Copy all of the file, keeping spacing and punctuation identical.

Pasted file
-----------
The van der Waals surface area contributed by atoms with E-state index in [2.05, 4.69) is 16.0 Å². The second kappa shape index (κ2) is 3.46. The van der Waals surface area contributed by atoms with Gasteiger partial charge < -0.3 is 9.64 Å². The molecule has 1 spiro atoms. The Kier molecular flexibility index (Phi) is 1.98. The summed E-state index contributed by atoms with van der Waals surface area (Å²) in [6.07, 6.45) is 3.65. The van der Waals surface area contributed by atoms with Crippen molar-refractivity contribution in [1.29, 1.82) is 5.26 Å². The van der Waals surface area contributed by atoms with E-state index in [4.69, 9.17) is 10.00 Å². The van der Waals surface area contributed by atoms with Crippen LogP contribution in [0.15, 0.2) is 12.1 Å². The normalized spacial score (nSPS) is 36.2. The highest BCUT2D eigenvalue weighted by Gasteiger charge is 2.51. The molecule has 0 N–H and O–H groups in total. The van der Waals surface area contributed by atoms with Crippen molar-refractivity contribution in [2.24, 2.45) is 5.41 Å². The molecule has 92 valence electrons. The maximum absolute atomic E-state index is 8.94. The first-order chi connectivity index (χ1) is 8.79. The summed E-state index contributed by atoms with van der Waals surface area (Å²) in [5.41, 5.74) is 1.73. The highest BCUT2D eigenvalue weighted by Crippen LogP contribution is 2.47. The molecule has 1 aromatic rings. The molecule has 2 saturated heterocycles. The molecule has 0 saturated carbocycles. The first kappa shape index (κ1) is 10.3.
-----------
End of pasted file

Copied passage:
The van der Waals surface area contributed by atoms with E-state index in [2.05, 4.69) is 16.0 Å². The second kappa shape index (κ2) is 3.46. The van der Waals surface area contributed by atoms with Gasteiger partial charge < -0.3 is 9.64 Å². The molecule has 1 spiro atoms. The Kier molecular flexibility index (Phi) is 1.98. The summed E-state index contributed by atoms with van der Waals surface area (Å²) in [6.07, 6.45) is 3.65. The van der Waals surface area contributed by atoms with Crippen molar-refractivity contribution in [1.29, 1.82) is 5.26 Å². The van der Waals surface area contributed by atoms with E-state index in [4.69, 9.17) is 10.00 Å². The van der Waals surface area contributed by atoms with Crippen LogP contribution in [0.15, 0.2) is 12.1 Å². The normalized spacial score (nSPS) is 36.2. The highest BCUT2D eigenvalue weighted by Gasteiger charge is 2.51. The molecule has 0 N–H and O–H groups in total. The van der Waals surface area contributed by atoms with Crippen molar-refractivity contribution in [2.24, 2.45) is 5.41 Å². The molecule has 92 valence electrons. The maximum absolute atomic E-state index is 8.94. The first-order chi connectivity index (χ1) is 8.79. The summed E-state index contributed by atoms with van der Waals surface area (Å²) in [5.41, 5.74) is 1.73. The highest BCUT2D eigenvalue weighted by Crippen LogP contribution is 2.47. The molecule has 1 aromatic rings. The molecule has 2 saturated heterocycles. The molecule has 0 saturated carbocycles. The first kappa shape index (κ1) is 10.3.